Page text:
Microsoft office and share point 2010 user’s guide
Microsoft office and share point 2010 user’s guide
Microsoft office and share point 2010 user’s guide
Microsoft office and share point 2010 user’s guide
Microsoft office and share point 2010 user’s guide
Microsoft office and share point 2010 user’s guide
Microsoft office and share point 2010 user’s guide
Microsoft office and share point 2010 user’s guide
Microsoft office and share point 2010 user’s guide
Microsoft office and share point 2010 user’s guide
Microsoft office and share point 2010 user’s guide
Microsoft office and share point 2010 user’s guide
Microsoft office and share point 2010 user’s guide
Microsoft office and share point 2010 user’s guide
Microsoft office and share point 2010 user’s guide
Microsoft office and share point 2010 user’s guide
Microsoft office and share point 2010 user’s guide
Microsoft office and share point 2010 user’s guide
Microsoft office and share point 2010 user’s guide
Microsoft office and share point 2010 user’s guide
Microsoft office and share point 2010 user’s guide
Microsoft office and share point 2010 user’s guide
Microsoft office and share point 2010 user’s guide
Microsoft office and share point 2010 user’s guide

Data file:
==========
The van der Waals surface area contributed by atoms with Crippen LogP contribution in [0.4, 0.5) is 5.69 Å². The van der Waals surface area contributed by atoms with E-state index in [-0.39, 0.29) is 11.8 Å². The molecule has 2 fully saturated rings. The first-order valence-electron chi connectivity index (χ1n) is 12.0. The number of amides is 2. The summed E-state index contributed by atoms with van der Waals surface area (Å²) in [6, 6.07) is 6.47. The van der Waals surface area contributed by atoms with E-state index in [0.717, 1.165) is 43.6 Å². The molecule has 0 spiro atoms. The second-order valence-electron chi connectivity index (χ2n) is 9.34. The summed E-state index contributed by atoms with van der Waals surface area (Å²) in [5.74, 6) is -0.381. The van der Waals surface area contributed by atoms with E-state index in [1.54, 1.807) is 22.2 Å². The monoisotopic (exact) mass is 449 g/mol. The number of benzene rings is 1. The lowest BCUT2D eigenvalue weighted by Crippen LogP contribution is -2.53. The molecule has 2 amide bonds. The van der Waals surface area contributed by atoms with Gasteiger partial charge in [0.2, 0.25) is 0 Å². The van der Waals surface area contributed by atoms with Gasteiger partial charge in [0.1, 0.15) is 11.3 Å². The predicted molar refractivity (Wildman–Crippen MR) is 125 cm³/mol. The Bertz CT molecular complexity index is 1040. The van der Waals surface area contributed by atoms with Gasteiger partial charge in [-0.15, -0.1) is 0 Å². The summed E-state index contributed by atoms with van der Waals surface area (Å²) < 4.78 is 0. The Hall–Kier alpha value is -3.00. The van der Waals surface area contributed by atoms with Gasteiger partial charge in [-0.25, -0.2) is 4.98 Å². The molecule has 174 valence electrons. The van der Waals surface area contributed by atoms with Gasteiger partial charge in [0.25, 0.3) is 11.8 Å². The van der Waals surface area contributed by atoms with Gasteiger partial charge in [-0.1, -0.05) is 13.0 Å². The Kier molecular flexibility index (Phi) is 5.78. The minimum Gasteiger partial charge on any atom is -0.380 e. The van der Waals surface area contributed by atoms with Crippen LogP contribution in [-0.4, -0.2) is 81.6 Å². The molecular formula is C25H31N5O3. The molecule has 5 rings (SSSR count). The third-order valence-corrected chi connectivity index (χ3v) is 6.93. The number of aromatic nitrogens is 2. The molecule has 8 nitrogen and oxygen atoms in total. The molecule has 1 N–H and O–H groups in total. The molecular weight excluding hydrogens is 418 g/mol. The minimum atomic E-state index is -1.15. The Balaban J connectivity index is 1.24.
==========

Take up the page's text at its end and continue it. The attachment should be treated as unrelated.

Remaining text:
Microsoft office and share point 2010 user’s guide
Microsoft office and share point 2010 user’s guide
Microsoft office and share point 2010 user’s guide
Microsoft office and share point 2010 user’s guide
Microsoft office and share point 2010 user’s guide
Microsoft office and share point 2010 user’s guide
Microsoft office and share point 2010 user’s guide
Microsoft office and share point 2010 user’s guide
Microsoft office and share point 2010 user’s guide
Microsoft office and share point 2010 user’s guide
Microsoft office and share point 2010 user’s guide
Microsoft office and share point 2010 user’s guide
Microsoft office and share point 2010 user’s guide
Microsoft office and share point 2010 user’s guide
Microsoft office and share point 2010 user’s guide
Microsoft office and share point 2010 user’s guide
Microsoft office and share point 2010 user’s guide
Microsoft office and share point 2010 user’s guide
Microsoft office and share point 2010 user’s guide
Microsoft office and share point 2010 user’s guide
Microsoft office and share point 2010 user’s guide
Microsoft office and share point 2010 user’s guide
Microsoft office and share point 2010 user’s guide
Microsoft office and share point 2010 user’s guide